Myeloproliferative disorders

Myeloproliferative disorders

JAK2, a signalling molecule
Myeloproliferative disorders are serious conditions in which excessive numbers of blood cells are produced. This can interfere with the normal functions of blood. 
Myeloproliferative disorders are caused by over-active signalling in blood-producing cells. Our research is focused on understanding this process to develop new treatments for people with these diseases.

Above: The structure of SOCS1 (red) bound to a JAK protein (beige) could inform the development of new drugs to treat cancer.

Our research into myeloproliferative disorders

Our researchers aim to improve how myeloproliferative disorders are treated by:

  • Revealing how normal blood cell production is controlled, and the defects that lead to myeloproliferative disorders.

  • Understanding the signalling proteins that contribute to myeloproliferative disorders, aiding the development of new treatments.

What are myeloproliferative disorders?

Myeloproliferative disorders – sometimes called myeloproliferative neoplasms – are cancer-like diseases in which too many blood cells are produced in the bone marrow. This hinders the normal production of blood cells. The excess blood cells can also disrupt the function of the blood.

There are many types of myeloproliferative disorder, involving different cell types. Common types are:



Essential thrombocythaemia

Too many platelets produced, which can lead to excessive blood clotting.

Polycythemia vera

Too many red blood cells, which can thicken the blood.

Primary myelofibrosis

Too much fibrous tissue produced in the bone marrow, preventing normal blood production.

Myeloproliferative disorders differ from leukaemia in the major type of cell being produced. In myeloproliferative disorders, the bone marrow produces excessive numbers of mature blood cells that function normally, but are present in greater-than-normal numbers. In leukaemia, the cells tend to be immature. Sometimes myeloproliferative disorders can progress to acute leukaemia.

What causes myeloproliferative disorders?

Specific genetic changes in blood cells have been pinpointed as the cause of many myeloproliferative disorders. These genetic changes cause over-active signalling in bone marrow cells, resulting in uncontrolled production of blood cells.

A common genetic defect frequently associated with myeloproliferative disorders is:

  • JAK2V617F, an altered version of the gene for the JAK2 signalling protein. This is often found in essential thrombocythaemia, polycythemia vera and primary myelofibrosis.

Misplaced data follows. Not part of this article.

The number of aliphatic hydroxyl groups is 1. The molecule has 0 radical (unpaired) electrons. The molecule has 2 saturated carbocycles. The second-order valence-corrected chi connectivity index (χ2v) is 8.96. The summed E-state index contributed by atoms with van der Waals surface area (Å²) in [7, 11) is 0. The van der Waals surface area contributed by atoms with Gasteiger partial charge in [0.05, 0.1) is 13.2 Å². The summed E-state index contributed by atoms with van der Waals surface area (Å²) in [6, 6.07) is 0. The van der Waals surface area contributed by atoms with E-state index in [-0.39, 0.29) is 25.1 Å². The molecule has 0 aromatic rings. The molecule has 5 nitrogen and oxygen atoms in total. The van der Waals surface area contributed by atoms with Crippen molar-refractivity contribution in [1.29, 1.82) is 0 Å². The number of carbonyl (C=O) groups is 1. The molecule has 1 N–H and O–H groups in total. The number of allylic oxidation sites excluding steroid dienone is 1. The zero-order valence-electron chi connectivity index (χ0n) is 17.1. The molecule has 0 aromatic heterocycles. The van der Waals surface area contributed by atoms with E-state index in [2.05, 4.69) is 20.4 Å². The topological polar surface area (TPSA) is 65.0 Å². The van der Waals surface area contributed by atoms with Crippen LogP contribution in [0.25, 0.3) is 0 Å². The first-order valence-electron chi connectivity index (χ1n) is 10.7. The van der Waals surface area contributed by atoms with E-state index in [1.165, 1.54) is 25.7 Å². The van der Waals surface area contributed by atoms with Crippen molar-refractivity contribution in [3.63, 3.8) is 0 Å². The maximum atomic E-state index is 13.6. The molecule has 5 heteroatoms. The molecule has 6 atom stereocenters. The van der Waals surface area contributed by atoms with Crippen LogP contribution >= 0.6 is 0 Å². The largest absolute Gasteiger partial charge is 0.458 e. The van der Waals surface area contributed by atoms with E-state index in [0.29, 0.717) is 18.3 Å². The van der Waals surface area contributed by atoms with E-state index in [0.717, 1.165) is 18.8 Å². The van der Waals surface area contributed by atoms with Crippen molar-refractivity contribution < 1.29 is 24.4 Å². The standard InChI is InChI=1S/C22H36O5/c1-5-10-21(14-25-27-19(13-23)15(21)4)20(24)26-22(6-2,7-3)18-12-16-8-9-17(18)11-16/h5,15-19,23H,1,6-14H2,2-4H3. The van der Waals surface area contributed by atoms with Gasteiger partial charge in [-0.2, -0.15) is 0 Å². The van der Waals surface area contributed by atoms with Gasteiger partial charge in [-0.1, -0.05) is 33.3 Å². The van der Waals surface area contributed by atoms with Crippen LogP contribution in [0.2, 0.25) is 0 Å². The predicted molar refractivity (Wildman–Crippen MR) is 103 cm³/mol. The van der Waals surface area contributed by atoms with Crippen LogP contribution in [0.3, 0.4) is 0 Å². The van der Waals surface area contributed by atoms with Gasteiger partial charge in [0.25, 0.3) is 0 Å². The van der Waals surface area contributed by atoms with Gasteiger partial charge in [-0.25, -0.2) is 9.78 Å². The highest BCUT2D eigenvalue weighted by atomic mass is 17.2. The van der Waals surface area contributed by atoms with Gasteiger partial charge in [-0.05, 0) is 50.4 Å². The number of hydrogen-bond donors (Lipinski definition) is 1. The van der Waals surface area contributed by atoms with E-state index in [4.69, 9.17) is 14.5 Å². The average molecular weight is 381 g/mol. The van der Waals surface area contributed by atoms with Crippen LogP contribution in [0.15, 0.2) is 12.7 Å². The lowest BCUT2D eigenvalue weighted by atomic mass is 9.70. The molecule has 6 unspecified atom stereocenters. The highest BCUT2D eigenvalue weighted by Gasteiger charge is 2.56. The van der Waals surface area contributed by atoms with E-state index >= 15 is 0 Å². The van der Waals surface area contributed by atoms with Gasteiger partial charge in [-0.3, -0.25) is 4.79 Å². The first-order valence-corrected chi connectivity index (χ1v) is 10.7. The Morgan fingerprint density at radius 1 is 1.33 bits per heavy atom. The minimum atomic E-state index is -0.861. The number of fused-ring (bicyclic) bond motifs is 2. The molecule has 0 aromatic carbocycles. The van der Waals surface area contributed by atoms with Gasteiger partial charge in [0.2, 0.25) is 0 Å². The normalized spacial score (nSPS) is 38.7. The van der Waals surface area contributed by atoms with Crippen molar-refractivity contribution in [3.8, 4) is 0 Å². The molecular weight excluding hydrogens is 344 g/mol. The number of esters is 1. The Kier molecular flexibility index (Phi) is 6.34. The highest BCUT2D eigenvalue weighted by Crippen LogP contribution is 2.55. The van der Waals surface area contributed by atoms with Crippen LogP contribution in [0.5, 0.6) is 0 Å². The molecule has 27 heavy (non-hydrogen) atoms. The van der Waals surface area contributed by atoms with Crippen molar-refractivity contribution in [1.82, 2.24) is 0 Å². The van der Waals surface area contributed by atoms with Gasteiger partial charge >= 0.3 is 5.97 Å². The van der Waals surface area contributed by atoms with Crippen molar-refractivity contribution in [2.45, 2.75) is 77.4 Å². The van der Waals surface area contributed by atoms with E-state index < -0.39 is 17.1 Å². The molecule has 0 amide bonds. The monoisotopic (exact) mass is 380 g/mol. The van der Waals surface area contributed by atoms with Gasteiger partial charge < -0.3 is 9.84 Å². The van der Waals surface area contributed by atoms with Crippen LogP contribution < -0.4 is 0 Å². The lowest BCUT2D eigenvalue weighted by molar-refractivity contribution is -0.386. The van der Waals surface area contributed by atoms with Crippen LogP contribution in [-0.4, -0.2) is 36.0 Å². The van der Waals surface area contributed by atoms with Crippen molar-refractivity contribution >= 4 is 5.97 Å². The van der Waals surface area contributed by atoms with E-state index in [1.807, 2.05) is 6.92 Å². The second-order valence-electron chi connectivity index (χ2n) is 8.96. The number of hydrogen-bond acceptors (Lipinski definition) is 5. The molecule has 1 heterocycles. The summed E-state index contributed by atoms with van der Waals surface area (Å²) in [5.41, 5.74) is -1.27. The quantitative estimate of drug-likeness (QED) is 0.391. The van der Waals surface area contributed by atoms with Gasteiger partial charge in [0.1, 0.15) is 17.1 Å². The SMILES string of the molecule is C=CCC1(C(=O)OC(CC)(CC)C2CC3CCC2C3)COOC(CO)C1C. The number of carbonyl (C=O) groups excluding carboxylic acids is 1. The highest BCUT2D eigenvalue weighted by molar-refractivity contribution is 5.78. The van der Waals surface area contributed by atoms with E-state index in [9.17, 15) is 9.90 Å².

How are myeloproliferative disorders treated?

Myeloproliferative disorders are severe and potentially fatal. These diseases can progress slowly for many years. However, some can progress to acute leukaemia, a more aggressive disease.

Most myeloproliferative disorders cannot be cured. Treatments can relieve the symptoms and slow the disease’s progress.

Targeted therapies are showing promise for treating myeloproliferative disorders. Specific inhibitors of JAK2 are effective in treating some people with myeloproliferative disorders.

The Leukaemia Foundation provides advice and support for people with myeloproliferative disorders.

WEHI researchers are not able to provide specific medical advice specific to individuals. If you have cancer and wish to find out more information about clinical trials, please visit the Australian Cancer Trials or the Australian New Zealand Clinical Trials Registry, or consult your medical specialist.


Professor Warren Alexander

Professor Warren Alexander photographed at the Institute
Laboratory Head; Joint Leader, Cancer Research and Treatments Theme

Dr Ashley Ng

Ashley Ng
Clinical Translational Research Fellow
Super Content: 
Diagram of a megakaryocyte releasing platelets

Our researchers have discovered how an essential blood-making hormone stimulates platelet production

Three researchers looking at a microscope in the lab

Institute researchers have revealed how SOCS1 proteins 'switch off' cell signalling, which could guide drug development for cancers and myeloproliferative diseases.

Dr Jeff Babon and Professor Nick Nicola in the lab

Cell signalling discovery provides new hope for blood disorders

Dr Jeff Babon in the lab

Structural biologist Dr Jeff Babon was the 2012 Burnet Prize recipient.